In keeping with the group's brilliant rock sound, Apparitions of Melody pushes harder, deeper and darker into what rock 'n' roll and real life are all about. There's no posturing, over-thinking or predictable clichés on this record. Co-produced by Sam Shifley and Nathan Dantzler, Apparitions simply mixes edgy guitars, frantic energy, and engaging lyrics to create a soundtrack for modern living.
"The album is a lot deeper," says Pelsue with confidence. "In many ways, it's similar to what we've written before, but the lyrical content and musicianship are much stronger. We tapped into something more intense this time around. It just has a certain vibe."
Several songs on Apparitions of Melody deal with relationship issues, and the band writes in a universal way that appeals to our common humanity. "This Could Be the Song That Changes Your Heart" bleeds sorrow, while "Blind Behind the Wheel" reflects on the 20/20 hindsight that can be so frustrating after making a mistake. There's also the pain-strewn "Breaking the Legs of Sheep," the rocket-inspired "Burt Rutan," and a quirky cover of Tears For Fears' "Head Over Heels." Even still, it's the title track that will rip your stereo speakers wide open.
Featuring quick-paced guitars and a tense, urgent delivery, the title track's sound reflects a philosophical struggle conveyed in its lyrics. "This song simply implies that someday the music will die," muses Pelsue. "Music is an ever-changing, ever-growing thing that people use up and go through like clothing. As a band we are very aware of and accept that reality. It is our hope and desire, however, that long after the music fades from your head, its spirit will live on in you forever."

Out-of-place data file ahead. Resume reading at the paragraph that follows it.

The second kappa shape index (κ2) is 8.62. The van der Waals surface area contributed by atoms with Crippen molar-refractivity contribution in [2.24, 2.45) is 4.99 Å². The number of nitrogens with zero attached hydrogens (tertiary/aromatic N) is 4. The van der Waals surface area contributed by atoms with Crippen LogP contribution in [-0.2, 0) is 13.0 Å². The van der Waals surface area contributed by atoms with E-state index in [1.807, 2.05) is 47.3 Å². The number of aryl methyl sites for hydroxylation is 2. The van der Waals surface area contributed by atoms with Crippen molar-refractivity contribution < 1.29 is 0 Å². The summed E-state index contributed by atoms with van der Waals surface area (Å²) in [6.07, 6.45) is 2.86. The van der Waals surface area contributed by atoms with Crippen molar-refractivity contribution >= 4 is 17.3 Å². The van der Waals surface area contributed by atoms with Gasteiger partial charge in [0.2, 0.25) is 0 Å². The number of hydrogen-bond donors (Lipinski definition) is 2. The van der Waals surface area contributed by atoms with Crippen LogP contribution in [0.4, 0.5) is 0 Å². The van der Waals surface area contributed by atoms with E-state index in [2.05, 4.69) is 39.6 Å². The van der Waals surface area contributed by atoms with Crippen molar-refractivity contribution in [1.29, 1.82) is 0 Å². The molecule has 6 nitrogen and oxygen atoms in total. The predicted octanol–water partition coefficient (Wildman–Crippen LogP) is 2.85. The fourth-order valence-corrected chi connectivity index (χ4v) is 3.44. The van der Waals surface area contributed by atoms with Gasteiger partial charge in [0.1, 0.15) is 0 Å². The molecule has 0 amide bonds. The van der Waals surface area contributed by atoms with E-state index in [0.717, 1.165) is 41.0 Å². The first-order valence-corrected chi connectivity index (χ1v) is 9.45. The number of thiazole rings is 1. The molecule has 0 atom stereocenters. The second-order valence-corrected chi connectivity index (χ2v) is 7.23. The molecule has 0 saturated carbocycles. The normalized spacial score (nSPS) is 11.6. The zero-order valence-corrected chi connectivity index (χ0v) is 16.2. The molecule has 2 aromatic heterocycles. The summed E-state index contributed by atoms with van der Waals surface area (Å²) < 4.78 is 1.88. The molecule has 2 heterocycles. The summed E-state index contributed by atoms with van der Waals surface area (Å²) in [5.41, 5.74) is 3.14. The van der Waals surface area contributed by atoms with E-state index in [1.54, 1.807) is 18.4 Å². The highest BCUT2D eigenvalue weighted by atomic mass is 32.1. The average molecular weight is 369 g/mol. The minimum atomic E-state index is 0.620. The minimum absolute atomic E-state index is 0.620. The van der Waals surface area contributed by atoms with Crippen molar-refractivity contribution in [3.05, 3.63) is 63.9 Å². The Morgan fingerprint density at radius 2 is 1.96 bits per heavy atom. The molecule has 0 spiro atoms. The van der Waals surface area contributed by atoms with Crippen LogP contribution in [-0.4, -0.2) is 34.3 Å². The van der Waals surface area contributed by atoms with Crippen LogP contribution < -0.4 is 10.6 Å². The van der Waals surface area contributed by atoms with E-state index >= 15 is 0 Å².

In contrast, the album's darker imagery might be tough to fade from memory, which makes it all the more striking. For example, "Last Day of 1888" references the infamous Jack the Ripper slayings. "I wrote that song immediately after the first record came out," says Pelsue. "We were on a very mainstream tour, and people were looking at us somewhat critically. I wanted to write a song about being misjudged, and I remembered the story of this man who was incorrectly identified as Jack the Ripper . Eventually, he was driven to suicide because of false accusations. I thought that was a pretty bold example of misjudgment."
Apparitions of Melody captures a real life vibe that's both tangible and sincere. Unhindered by any pretentiousness or predictability, Kids in the Way demonstrates considerable growth and presents new songs that bond with everyone wiling to let the energy take them higher. Rock music will still have its glitz and gimmickry, but these Kids have its heart, and they wear it on their sleeves with Apparitions of Melody.
The six piece alternative rock band formed in Chicago, IL and has been writing and performing their music for the past two years, playing venues such as The Hard Rock Chicago.
345 E. 2nd St.
Columbus, OH, 43215